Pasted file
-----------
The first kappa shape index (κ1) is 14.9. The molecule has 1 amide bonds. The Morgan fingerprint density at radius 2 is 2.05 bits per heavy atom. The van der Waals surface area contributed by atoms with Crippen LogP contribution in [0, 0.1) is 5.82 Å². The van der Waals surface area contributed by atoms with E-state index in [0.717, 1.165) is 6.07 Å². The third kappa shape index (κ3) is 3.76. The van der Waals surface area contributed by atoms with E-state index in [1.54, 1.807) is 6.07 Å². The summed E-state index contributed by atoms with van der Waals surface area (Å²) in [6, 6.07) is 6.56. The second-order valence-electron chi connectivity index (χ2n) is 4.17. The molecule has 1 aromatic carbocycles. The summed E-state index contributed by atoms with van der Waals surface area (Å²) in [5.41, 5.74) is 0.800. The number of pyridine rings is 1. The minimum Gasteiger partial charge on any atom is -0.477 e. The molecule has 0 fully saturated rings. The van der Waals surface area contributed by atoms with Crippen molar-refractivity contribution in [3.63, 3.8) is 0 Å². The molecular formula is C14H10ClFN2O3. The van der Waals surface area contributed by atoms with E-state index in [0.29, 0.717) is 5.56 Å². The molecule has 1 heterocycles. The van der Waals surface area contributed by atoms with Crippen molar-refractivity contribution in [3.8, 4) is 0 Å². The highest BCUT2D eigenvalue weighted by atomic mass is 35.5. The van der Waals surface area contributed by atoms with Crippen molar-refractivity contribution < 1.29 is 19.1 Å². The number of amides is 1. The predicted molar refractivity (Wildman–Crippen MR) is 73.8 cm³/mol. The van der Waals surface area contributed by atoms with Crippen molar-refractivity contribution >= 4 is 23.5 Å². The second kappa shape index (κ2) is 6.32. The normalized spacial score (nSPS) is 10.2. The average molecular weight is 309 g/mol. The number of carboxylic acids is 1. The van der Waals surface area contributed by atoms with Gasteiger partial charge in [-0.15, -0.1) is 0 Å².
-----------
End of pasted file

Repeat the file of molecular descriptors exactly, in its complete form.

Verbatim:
The first kappa shape index (κ1) is 14.9. The molecule has 1 amide bonds. The Morgan fingerprint density at radius 2 is 2.05 bits per heavy atom. The van der Waals surface area contributed by atoms with Crippen LogP contribution in [0, 0.1) is 5.82 Å². The van der Waals surface area contributed by atoms with E-state index in [0.717, 1.165) is 6.07 Å². The third kappa shape index (κ3) is 3.76. The van der Waals surface area contributed by atoms with E-state index in [1.54, 1.807) is 6.07 Å². The summed E-state index contributed by atoms with van der Waals surface area (Å²) in [6, 6.07) is 6.56. The second-order valence-electron chi connectivity index (χ2n) is 4.17. The molecule has 1 aromatic carbocycles. The summed E-state index contributed by atoms with van der Waals surface area (Å²) in [5.41, 5.74) is 0.800. The number of pyridine rings is 1. The minimum Gasteiger partial charge on any atom is -0.477 e. The molecule has 0 fully saturated rings. The van der Waals surface area contributed by atoms with Crippen molar-refractivity contribution in [3.63, 3.8) is 0 Å². The molecular formula is C14H10ClFN2O3. The van der Waals surface area contributed by atoms with E-state index in [0.29, 0.717) is 5.56 Å². The molecule has 1 heterocycles. The van der Waals surface area contributed by atoms with Crippen molar-refractivity contribution in [3.8, 4) is 0 Å². The highest BCUT2D eigenvalue weighted by atomic mass is 35.5. The van der Waals surface area contributed by atoms with Crippen molar-refractivity contribution < 1.29 is 19.1 Å². The number of amides is 1. The predicted molar refractivity (Wildman–Crippen MR) is 73.8 cm³/mol. The van der Waals surface area contributed by atoms with Crippen molar-refractivity contribution >= 4 is 23.5 Å². The second kappa shape index (κ2) is 6.32. The normalized spacial score (nSPS) is 10.2. The average molecular weight is 309 g/mol. The number of carboxylic acids is 1. The van der Waals surface area contributed by atoms with Gasteiger partial charge in [-0.15, -0.1) is 0 Å².